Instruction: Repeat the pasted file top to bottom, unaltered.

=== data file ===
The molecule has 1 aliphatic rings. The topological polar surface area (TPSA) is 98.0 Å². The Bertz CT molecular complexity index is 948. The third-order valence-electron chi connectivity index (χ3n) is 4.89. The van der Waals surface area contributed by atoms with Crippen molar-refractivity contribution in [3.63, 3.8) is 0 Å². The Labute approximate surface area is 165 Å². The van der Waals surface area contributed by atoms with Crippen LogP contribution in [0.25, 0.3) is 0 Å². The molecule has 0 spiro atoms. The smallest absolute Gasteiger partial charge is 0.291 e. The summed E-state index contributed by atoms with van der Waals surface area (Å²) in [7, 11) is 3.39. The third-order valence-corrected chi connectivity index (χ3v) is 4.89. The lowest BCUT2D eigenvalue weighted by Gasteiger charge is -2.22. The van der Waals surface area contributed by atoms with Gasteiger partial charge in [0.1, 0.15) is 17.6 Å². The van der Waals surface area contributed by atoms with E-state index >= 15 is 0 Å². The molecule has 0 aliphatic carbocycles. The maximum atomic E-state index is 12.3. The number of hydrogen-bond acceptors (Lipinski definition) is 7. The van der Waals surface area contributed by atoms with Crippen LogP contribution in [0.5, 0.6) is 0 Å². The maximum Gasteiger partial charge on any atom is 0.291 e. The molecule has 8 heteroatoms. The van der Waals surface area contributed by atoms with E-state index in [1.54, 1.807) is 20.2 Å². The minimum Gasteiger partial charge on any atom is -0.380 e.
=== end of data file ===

The molecule has 1 aliphatic rings. The topological polar surface area (TPSA) is 98.0 Å². The Bertz CT molecular complexity index is 948. The third-order valence-electron chi connectivity index (χ3n) is 4.89. The van der Waals surface area contributed by atoms with Crippen molar-refractivity contribution in [3.63, 3.8) is 0 Å². The Labute approximate surface area is 165 Å². The van der Waals surface area contributed by atoms with Crippen LogP contribution in [0.25, 0.3) is 0 Å². The molecule has 0 spiro atoms. The smallest absolute Gasteiger partial charge is 0.291 e. The summed E-state index contributed by atoms with van der Waals surface area (Å²) in [7, 11) is 3.39. The third-order valence-corrected chi connectivity index (χ3v) is 4.89. The lowest BCUT2D eigenvalue weighted by Gasteiger charge is -2.22. The van der Waals surface area contributed by atoms with Gasteiger partial charge in [0.1, 0.15) is 17.6 Å². The van der Waals surface area contributed by atoms with E-state index >= 15 is 0 Å². The molecule has 0 aliphatic carbocycles. The maximum atomic E-state index is 12.3. The number of hydrogen-bond acceptors (Lipinski definition) is 7. The van der Waals surface area contributed by atoms with Crippen LogP contribution in [0.5, 0.6) is 0 Å². The maximum Gasteiger partial charge on any atom is 0.291 e. The molecule has 8 heteroatoms. The van der Waals surface area contributed by atoms with E-state index in [1.54, 1.807) is 20.2 Å². The minimum Gasteiger partial charge on any atom is -0.380 e.